But what sets this apart from the usual horror film is that it's actually quite funny and purposely so. There is one funny scene where Nana asks Becca to climb inside the oven to clean it. She does and for a minute there, I thought I was watching "Hansel and Gretel."
DeJonge and Oxenbould are appealing young actors. They didn't annoy me at all, as precocious kids in movies usually do. And Dunagan and McRobbie take their roles seriously.
It's not a bad film but it's certainly not in the same league as "The Sixth Sense." It feels more like a "Lifetime Movie." The film still has the production values of an A-list horror film but there are no A-list actors here. This movie relies on one big reveal moment. If that doesn't work the movie doesn't work. There are also some issues that stretch the limits of belief such as sending your kids to visit your parents when you haven't seen or spoken to them in 15 years.
Rosy the Reviewer says...even though you will probably figure out the ending, you will still be compelled to find out if you are right.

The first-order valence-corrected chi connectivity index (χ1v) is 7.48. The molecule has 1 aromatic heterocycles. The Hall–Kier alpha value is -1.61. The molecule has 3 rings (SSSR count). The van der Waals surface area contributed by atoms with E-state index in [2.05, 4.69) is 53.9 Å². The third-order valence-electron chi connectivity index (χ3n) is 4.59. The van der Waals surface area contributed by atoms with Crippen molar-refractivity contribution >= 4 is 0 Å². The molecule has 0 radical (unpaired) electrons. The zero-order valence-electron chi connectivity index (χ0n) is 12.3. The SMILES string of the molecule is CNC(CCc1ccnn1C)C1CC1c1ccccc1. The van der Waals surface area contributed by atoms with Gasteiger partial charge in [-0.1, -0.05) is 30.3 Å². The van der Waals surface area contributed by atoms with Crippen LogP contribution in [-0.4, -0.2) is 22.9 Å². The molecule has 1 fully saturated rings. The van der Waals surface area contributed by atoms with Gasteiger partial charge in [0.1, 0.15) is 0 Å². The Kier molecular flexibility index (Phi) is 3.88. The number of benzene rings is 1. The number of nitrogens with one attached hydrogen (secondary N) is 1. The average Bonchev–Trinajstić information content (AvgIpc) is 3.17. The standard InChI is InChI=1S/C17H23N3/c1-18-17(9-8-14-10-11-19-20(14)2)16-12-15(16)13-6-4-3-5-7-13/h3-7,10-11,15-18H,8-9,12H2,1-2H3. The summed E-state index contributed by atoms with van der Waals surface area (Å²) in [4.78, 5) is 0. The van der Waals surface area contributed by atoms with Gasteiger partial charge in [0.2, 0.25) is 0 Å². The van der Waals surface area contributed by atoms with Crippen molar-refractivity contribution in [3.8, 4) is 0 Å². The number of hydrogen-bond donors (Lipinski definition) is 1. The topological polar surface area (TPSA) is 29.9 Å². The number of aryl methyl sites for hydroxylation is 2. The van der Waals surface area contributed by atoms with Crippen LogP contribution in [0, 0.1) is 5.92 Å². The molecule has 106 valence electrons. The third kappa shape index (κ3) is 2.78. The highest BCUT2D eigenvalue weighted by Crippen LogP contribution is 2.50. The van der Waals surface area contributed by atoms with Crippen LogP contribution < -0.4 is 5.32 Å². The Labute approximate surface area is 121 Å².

***My 1001 Movies I Must See Before I Die Project***
261 to go!
Have YOU seen this classic film?
During a boating trip, a young girl goes missing on a stark volcanic island and her friends try to find her in this early film by auteur director Michelangelo Antionioni.
Anna and Sandro are lovers but Anna (Lea Massari) is confused about their relationship and Sandro (Gabriele Ferzetti) is a bit of a lothario. They join their wealthy Roman friends Claudia (Monica Vitti), Anna's best friend and others for a Mediterranean cruise off the coast of Sicily. They anchor on a small volcanic island, Lisca Bianca, and sunbathe and explore. Sandro takes a snooze and when he wakes up, Anna is missing. They scour the island and find nothing. As the weather worsens, they all decide to leave and seek help, leaving Sandro and Claudia behind.
Now it appears that Sandro has a hankering for Claudia. Despite police efforts, Anna is not found and everyone leaves the island and tries to go on with their lives. Sandro and Claudia get together but the ghost of Anna hangs over them.
Antonioni likes the barren landscapes and themes of social isolation and lack of connection. Here he plays with the idle, decadent rich and their bored existences. The film just drips of existential ennui.